A Vancouver Island man is B.C.’s first confirmed case of the E. coli strain that has spread through contaminated beef processed by the shuttered XL Foods plant in Alberta.
The B.C. Centre For Disease Control said it is continuing to investigate to determine the exact source of the infection after receiving lab confirmation of the case.
The man has since recovered from the illness and is one of more than 10 Canadians who have become sick in the wake of the biggest beef recall in the country’s history.
B.C. routinely detects 110 to 180 cases of the 0157:H7 strain of E. coli each year and BCCDC officials said there has been no detected increase in those numbers in recent months.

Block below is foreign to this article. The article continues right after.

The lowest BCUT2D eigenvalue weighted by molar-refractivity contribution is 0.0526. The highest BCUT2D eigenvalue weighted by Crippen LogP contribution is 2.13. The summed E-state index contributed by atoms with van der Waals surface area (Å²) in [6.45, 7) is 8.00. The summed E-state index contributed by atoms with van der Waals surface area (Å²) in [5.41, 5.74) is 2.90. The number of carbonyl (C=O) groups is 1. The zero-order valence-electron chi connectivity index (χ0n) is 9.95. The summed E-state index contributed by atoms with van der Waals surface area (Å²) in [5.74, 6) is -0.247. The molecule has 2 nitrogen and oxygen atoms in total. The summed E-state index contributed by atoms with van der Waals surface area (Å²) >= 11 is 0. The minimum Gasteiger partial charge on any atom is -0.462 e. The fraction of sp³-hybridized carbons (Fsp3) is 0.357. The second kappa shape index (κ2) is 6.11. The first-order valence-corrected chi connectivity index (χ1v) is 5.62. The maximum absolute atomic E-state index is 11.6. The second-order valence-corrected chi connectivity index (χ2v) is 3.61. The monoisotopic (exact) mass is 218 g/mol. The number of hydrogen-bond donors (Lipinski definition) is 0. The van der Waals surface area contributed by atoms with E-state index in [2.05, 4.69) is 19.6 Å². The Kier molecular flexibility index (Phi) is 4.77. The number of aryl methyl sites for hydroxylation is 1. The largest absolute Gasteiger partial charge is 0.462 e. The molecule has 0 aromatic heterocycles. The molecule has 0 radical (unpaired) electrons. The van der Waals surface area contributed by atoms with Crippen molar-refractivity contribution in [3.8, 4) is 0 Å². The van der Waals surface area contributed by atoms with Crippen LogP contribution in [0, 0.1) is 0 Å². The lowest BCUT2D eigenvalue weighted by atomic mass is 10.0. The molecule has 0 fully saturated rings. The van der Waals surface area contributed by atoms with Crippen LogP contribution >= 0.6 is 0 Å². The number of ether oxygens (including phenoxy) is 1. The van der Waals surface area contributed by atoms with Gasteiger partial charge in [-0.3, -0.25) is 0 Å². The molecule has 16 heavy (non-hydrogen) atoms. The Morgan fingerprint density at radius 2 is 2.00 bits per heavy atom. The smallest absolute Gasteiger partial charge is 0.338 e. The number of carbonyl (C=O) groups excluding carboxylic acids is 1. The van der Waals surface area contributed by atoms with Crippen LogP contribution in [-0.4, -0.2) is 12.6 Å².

Officials urge consumers to discard any beef products in their home that are on the Canadian Food Inspection Agency’s latest expanded list of recalled products that originated through XL Foods but were sold by virtually every major B.C. grocer under many other brand names.
For details on the more than 1,500 recalled products, including identifying UPC codes and best-before dates, see: http://inspection.gc.ca/recalls_XLFoods.
E. coli infection may cause mild to severe symptoms including diarrhea and stomach cramps. In severe cases diarrhea may become bloody.
Symptoms start an average of three to four days after exposure to the bacteria, and usually last between five to 10 days. Rarely, it can lead to kidney failure and death.
Health authorities also advise consumers to cook raw beef to at least 71 C and to avoid cross-contamination by keeping hands, knives, cutting boards and other surfaces clean.